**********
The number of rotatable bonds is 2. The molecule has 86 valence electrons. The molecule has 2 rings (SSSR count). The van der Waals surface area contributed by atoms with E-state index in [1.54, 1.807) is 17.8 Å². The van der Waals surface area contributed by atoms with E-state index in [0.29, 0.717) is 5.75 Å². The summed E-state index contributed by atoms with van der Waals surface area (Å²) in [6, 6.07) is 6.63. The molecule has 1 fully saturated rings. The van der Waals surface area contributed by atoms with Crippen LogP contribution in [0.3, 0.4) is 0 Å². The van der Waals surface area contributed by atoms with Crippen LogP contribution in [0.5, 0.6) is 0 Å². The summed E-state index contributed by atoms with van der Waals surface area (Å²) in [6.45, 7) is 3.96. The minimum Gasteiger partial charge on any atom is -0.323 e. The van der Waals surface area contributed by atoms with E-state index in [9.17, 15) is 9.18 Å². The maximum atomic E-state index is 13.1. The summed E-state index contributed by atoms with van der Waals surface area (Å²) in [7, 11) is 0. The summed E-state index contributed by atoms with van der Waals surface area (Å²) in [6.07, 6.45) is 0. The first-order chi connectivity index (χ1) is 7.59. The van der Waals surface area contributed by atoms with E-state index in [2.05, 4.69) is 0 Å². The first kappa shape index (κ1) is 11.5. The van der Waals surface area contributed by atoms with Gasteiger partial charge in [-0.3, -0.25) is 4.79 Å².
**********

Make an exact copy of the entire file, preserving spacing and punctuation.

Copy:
The number of rotatable bonds is 2. The molecule has 86 valence electrons. The molecule has 2 rings (SSSR count). The van der Waals surface area contributed by atoms with E-state index in [1.54, 1.807) is 17.8 Å². The van der Waals surface area contributed by atoms with E-state index in [0.29, 0.717) is 5.75 Å². The summed E-state index contributed by atoms with van der Waals surface area (Å²) in [6, 6.07) is 6.63. The molecule has 1 fully saturated rings. The van der Waals surface area contributed by atoms with Crippen LogP contribution in [0.3, 0.4) is 0 Å². The van der Waals surface area contributed by atoms with Crippen LogP contribution in [0.5, 0.6) is 0 Å². The summed E-state index contributed by atoms with van der Waals surface area (Å²) in [6.45, 7) is 3.96. The minimum Gasteiger partial charge on any atom is -0.323 e. The van der Waals surface area contributed by atoms with E-state index in [9.17, 15) is 9.18 Å². The maximum atomic E-state index is 13.1. The summed E-state index contributed by atoms with van der Waals surface area (Å²) in [7, 11) is 0. The summed E-state index contributed by atoms with van der Waals surface area (Å²) in [6.07, 6.45) is 0. The first-order chi connectivity index (χ1) is 7.59. The van der Waals surface area contributed by atoms with E-state index in [2.05, 4.69) is 0 Å². The first kappa shape index (κ1) is 11.5. The van der Waals surface area contributed by atoms with Gasteiger partial charge in [-0.3, -0.25) is 4.79 Å².